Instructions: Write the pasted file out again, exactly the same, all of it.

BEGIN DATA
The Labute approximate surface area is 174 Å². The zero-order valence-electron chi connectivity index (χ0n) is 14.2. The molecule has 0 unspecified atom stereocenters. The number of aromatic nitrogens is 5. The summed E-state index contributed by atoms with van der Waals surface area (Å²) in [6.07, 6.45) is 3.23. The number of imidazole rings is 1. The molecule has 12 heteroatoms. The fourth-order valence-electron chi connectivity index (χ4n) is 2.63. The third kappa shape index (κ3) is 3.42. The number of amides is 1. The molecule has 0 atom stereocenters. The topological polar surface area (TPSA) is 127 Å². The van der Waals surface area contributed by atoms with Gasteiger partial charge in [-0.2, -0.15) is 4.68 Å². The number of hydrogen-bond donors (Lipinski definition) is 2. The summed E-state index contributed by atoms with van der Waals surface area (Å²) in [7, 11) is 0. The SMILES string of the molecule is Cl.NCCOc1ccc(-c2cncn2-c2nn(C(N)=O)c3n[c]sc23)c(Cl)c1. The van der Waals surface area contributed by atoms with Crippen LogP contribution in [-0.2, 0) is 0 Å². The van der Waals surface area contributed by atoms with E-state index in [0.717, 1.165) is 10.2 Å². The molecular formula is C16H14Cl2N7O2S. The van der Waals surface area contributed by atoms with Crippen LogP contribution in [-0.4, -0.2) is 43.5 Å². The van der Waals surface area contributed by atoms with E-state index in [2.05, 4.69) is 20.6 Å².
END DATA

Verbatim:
The Labute approximate surface area is 174 Å². The zero-order valence-electron chi connectivity index (χ0n) is 14.2. The molecule has 0 unspecified atom stereocenters. The number of aromatic nitrogens is 5. The summed E-state index contributed by atoms with van der Waals surface area (Å²) in [6.07, 6.45) is 3.23. The number of imidazole rings is 1. The molecule has 12 heteroatoms. The fourth-order valence-electron chi connectivity index (χ4n) is 2.63. The third kappa shape index (κ3) is 3.42. The number of amides is 1. The molecule has 0 atom stereocenters. The topological polar surface area (TPSA) is 127 Å². The van der Waals surface area contributed by atoms with Gasteiger partial charge in [-0.2, -0.15) is 4.68 Å². The number of hydrogen-bond donors (Lipinski definition) is 2. The summed E-state index contributed by atoms with van der Waals surface area (Å²) in [7, 11) is 0. The SMILES string of the molecule is Cl.NCCOc1ccc(-c2cncn2-c2nn(C(N)=O)c3n[c]sc23)c(Cl)c1. The van der Waals surface area contributed by atoms with Crippen LogP contribution in [-0.2, 0) is 0 Å². The van der Waals surface area contributed by atoms with E-state index in [0.717, 1.165) is 10.2 Å². The molecular formula is C16H14Cl2N7O2S. The van der Waals surface area contributed by atoms with Crippen LogP contribution in [-0.4, -0.2) is 43.5 Å². The van der Waals surface area contributed by atoms with E-state index in [2.05, 4.69) is 20.6 Å².